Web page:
Rebecca Erwin Wells suggests that it is possible for doctors to skirt the line between primum non nocere (“above all do no harm”) and the important principle of informed consent.
“This involves taking into account the possible side effects, the person being treated, and the disease involved to tailor the information provided about medication side effects to provide the most transparency with the least potential harm.”
The trick, she suggests, is to opt for contextualised informed consent. There is no need to warn people about vague low-level non-specific side effects like difficulty concentrating, drowsiness, nausea, dizziness, fatigue and so on. Instead the doctor should advise the patient to contact them with any new or unusual symptoms.
“If the patient does call back with a vague, non-specific symptom the physician can then evaluate the patient to see if the reaction is due to the medication or due to an unrelated process independent of the new medicine.”
The overall take-away from looking at the role of the placebo/nocebo effects, according to Dr Di Blasi, is that medical science is still figuring out how various aspects of the human condition interact.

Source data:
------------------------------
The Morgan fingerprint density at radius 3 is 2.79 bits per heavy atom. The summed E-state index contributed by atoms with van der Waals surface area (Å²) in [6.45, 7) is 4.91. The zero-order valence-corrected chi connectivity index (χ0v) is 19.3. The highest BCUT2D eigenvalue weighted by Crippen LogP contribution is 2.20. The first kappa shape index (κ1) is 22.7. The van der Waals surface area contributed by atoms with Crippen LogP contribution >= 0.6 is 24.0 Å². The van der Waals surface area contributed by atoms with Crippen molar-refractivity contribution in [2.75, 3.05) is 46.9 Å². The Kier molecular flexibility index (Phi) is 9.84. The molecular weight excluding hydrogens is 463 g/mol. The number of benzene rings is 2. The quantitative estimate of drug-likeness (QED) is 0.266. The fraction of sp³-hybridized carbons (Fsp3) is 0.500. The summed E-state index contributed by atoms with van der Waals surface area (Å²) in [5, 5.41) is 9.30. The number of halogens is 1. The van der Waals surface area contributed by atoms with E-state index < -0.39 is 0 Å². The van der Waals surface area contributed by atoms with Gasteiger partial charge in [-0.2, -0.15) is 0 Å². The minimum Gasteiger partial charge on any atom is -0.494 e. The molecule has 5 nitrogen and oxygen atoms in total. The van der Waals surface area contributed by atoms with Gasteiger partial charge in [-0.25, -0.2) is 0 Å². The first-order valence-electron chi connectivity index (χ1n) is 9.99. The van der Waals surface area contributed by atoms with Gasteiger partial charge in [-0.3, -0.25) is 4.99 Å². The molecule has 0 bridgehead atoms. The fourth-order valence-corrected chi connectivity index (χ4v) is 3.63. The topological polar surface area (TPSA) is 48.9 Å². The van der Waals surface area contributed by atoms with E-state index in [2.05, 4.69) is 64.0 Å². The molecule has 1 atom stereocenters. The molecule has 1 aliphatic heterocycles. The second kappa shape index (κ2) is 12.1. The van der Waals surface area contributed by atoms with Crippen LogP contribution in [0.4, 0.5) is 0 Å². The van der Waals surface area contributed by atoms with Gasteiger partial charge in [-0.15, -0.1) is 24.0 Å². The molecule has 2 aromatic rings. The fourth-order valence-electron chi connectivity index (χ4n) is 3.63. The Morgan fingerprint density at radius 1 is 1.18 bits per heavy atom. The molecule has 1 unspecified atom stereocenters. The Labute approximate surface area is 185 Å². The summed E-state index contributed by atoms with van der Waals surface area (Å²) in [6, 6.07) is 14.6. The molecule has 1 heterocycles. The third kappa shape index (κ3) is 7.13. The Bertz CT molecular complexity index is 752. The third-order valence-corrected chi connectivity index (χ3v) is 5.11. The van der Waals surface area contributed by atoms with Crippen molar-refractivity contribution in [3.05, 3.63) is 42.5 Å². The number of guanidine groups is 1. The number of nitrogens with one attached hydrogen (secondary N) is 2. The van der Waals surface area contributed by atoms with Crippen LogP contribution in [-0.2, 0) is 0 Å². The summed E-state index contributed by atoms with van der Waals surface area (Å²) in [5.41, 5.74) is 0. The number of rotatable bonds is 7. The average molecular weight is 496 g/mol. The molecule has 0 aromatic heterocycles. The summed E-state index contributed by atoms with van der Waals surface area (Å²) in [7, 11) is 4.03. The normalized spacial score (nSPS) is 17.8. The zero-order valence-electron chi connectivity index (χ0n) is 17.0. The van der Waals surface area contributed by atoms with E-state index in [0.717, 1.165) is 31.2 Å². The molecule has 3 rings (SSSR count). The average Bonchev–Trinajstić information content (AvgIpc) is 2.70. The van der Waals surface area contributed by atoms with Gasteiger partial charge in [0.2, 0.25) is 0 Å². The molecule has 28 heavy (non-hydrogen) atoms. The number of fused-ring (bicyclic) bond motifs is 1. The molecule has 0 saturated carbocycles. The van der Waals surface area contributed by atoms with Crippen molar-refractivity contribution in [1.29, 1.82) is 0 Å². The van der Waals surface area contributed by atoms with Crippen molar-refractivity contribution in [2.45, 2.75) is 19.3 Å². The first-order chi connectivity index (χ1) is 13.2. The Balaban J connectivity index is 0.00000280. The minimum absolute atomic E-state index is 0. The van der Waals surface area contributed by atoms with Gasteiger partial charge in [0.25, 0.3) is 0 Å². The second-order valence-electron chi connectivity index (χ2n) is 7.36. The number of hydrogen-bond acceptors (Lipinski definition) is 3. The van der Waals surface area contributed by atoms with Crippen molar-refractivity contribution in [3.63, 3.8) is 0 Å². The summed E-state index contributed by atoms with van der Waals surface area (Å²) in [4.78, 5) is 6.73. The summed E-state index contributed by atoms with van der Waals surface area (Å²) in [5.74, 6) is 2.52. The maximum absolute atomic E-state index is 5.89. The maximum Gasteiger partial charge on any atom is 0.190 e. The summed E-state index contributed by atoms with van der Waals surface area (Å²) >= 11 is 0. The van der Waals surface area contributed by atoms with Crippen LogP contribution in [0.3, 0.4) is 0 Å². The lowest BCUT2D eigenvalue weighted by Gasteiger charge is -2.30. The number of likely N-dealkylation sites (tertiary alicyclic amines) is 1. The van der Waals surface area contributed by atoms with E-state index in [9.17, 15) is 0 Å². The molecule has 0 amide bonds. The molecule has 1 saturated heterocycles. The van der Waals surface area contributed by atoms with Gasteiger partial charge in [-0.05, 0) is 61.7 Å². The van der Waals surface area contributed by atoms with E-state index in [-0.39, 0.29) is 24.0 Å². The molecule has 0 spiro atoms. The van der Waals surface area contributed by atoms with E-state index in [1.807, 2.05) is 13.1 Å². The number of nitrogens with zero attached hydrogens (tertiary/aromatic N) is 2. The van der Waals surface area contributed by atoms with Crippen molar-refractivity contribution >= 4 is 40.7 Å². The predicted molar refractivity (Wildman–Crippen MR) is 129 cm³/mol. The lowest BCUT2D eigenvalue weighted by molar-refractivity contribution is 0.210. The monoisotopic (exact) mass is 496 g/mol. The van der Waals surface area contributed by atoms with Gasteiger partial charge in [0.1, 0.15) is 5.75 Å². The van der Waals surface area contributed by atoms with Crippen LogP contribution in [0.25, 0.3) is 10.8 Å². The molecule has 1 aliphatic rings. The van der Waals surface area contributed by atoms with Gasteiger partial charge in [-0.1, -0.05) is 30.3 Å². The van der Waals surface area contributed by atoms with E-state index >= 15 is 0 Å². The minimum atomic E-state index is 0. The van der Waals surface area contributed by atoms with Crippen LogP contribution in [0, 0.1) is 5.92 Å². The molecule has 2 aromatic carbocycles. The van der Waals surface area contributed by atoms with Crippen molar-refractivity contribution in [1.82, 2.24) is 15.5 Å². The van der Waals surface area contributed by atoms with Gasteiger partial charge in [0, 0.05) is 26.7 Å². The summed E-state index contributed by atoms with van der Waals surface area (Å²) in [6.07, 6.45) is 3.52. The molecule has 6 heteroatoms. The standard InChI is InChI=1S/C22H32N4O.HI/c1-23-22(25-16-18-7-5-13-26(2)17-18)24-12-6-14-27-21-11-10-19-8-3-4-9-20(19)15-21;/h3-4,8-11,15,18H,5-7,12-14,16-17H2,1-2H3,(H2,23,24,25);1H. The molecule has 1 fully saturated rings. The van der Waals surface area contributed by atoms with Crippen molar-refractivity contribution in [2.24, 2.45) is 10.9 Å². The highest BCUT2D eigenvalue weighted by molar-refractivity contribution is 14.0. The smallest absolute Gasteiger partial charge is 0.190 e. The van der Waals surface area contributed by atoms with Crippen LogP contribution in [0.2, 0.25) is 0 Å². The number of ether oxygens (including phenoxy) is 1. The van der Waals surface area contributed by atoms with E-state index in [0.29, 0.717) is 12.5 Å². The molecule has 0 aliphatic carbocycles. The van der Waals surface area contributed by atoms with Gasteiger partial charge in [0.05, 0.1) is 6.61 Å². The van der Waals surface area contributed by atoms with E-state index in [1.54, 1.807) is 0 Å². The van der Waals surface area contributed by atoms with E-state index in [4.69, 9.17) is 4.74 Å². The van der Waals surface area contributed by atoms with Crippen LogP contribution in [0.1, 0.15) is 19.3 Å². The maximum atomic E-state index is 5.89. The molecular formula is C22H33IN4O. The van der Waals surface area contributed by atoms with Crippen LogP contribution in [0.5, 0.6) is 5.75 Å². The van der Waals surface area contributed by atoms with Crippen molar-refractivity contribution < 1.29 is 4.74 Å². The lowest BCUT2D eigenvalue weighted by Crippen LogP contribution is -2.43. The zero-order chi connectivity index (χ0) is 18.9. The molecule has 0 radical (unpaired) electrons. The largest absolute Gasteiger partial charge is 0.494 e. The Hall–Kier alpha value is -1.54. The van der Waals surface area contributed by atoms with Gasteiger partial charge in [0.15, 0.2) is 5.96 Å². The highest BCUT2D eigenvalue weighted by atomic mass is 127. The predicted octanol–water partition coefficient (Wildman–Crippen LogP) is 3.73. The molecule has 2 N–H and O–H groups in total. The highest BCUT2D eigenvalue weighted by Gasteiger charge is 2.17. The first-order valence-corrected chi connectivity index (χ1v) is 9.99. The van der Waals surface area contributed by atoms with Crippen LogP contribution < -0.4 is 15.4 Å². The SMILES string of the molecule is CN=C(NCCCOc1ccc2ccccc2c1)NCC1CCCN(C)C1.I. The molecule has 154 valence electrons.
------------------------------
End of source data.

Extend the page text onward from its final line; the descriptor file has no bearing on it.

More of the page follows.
“The reality is that there is a very strong mind-body connection. How we think about health and illness has a serious effect on how we experience these conditions. It’s important that doctors understand this connection as that will be beneficial in terms of empowering people.
“It’s my opinion that the biomedical model doesn’t really stand on its own feet anymore, and it makes more sense to think in terms of a bio-psycho-social model instead, because all these factors interact with each other.
“Attributing improvements in health solely to the benefits of drugs takes away from the healing that comes from within the person and from within the context that the healing takes place in.
“Ideally you want to have a good doctor, a good relationship with that doctor and a good level of knowledge yourself.”